“It’s an endurance test,” Michael Mort says after screening an extended highlight reel from Chuck Steel: Night of the Trampires. “We’ve been working for two years now, and we’ve got about 65 minutes completed and about 18 minutes still left to do.”
To be fair to the writer-director, his latest production is a far cry from the previous short his ’80s action hero Chuck Steel starred in. That shoot took place in his basement; the Animortal studios in Bridgend houses multiple stages and takes MyM a good hour to tour. “This shot here is just a green screen pass… we’re shooting a hospital scene here – he’s about to hit the wall and bounce back… she’s just had a horrible vampire death… there’s a big monster in here, like a Ray Harryhausen moment, with two monsters having a scrap,” Mort says, his comments just a snapshot of the sights pointed out as we tour these mini-marvels of set design.
Night of the Trampires certainly hasn’t taken the easy option when it comes to creating its stop-motion animation. Most modern productions would use rapid prototyping and 3D printing to create thousands of character parts, rather than having animators ‘sculpt through’ – changing facial expressions for each scene.
“You need a huge amount of money for that process, to do it really well and have the amount of replacements you want,” Mort explains. “We’ve stuck to the technique that I did on the Chuck Steel short, which was done very simply. We wanted the same look so we tried to make it work.”
The other feat this movie-length Chuck Steel pulls off is the sheer number of characters it uses. “Mike decided not to have just three puppets in this film, he wanted the most, which was 400-odd,” Sam Holland, head of puppets, says with a grin. “I did advise the other producers that our script had too many characters,” Mort jumps in, before Holland counts down the cast: “We have something like 100 main cast puppets, including 20 Chucks, then the trampires, the tramps and the crowd for all the circus scenes. “We’ve got about 70 background characters for the scene in the circus,” Mort adds. “A lot of films would do shots like that using CGI but we’ve done it all using puppets. Those big wide shots took months. And when a lot of animated films do background characters, they all look very similar. I wanted to make everything different and I think it stands out that you can see that huge amount of variation.”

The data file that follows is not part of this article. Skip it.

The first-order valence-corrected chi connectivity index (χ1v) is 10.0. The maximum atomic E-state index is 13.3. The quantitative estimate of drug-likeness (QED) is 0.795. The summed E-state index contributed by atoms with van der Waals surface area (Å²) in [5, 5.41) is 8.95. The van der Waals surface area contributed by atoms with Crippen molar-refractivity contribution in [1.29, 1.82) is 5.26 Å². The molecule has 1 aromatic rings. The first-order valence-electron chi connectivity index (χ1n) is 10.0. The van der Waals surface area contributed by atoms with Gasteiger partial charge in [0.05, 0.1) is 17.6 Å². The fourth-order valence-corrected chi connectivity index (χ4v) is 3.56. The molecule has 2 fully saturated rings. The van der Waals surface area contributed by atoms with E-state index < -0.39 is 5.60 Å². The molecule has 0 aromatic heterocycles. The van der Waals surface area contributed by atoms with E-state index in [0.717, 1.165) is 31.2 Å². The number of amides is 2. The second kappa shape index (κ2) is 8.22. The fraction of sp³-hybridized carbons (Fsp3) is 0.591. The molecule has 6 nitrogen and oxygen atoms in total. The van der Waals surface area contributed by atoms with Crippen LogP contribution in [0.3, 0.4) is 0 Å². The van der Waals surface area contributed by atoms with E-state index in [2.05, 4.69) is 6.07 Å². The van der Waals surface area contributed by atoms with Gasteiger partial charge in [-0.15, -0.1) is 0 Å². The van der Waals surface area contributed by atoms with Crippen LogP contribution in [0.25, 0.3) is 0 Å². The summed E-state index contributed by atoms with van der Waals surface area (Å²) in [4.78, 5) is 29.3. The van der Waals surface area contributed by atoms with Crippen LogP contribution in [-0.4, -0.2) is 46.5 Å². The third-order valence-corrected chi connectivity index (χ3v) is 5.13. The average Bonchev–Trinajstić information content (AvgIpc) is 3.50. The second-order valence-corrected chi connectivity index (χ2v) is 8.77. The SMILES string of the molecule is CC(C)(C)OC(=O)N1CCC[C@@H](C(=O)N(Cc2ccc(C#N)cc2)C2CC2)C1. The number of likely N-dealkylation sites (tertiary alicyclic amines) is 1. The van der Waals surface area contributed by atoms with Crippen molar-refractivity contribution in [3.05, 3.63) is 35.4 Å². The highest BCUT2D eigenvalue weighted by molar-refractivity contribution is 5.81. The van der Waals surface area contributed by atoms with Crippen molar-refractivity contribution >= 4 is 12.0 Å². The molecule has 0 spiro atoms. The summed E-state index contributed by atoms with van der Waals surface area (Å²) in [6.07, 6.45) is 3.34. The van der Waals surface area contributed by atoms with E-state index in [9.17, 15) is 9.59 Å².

That level of detail doesn’t end with the extended cast of characters. As we wander the many intricate sets, their backgrounds, the newspaper Chuck’s boss holds and the posters on the walls all display the love the set-design team has poured into the film.
“We design all of the sets and the artwork and any background design. Things like the newspaper, where the gag is someone holding up a picture of the same thing and it goes on into infinity, I think if you read it there is actually a story there – it’s ridiculous,” says Mort. “There’s lots of little background gags in there. One scene includes a poster for an old short film I made years ago called Deadly Tantrum, which was a live-action horror.
“Whether that’s even readable in the end, who knows. I don’t want to be saying, ‘Look at what we’ve built.’ But you know it’s there. It’s all atmosphere at the end of the day. You just want it to feel like a full set and a real place. But because it is a horror film, when you light these scenes things are dark and you sometimes think, ‘Oh, look at all that detail we’ve lost.’
“Have you seen the composite for the last shot?” animator Leo Nicholson asks. “I know, you can’t see the background characters!” Mort responds. “That’s the thing, you do it because you might see them and then you don’t. Yes, we’ve probably done all the things you’re not supposed to on an animated film. Sculpting through, multiple characters, no CGI. There are ways around what we’ve done on this. Next time we’ll set it all in the dark and everyone wears face masks so you don’t have to animate the mouths. I’m kidding, obviously.”
Chuck Steel: Night of the Trampires is released autumn/winter 2017. The full interview and set visit appears in Issue 62 of MyM magazine.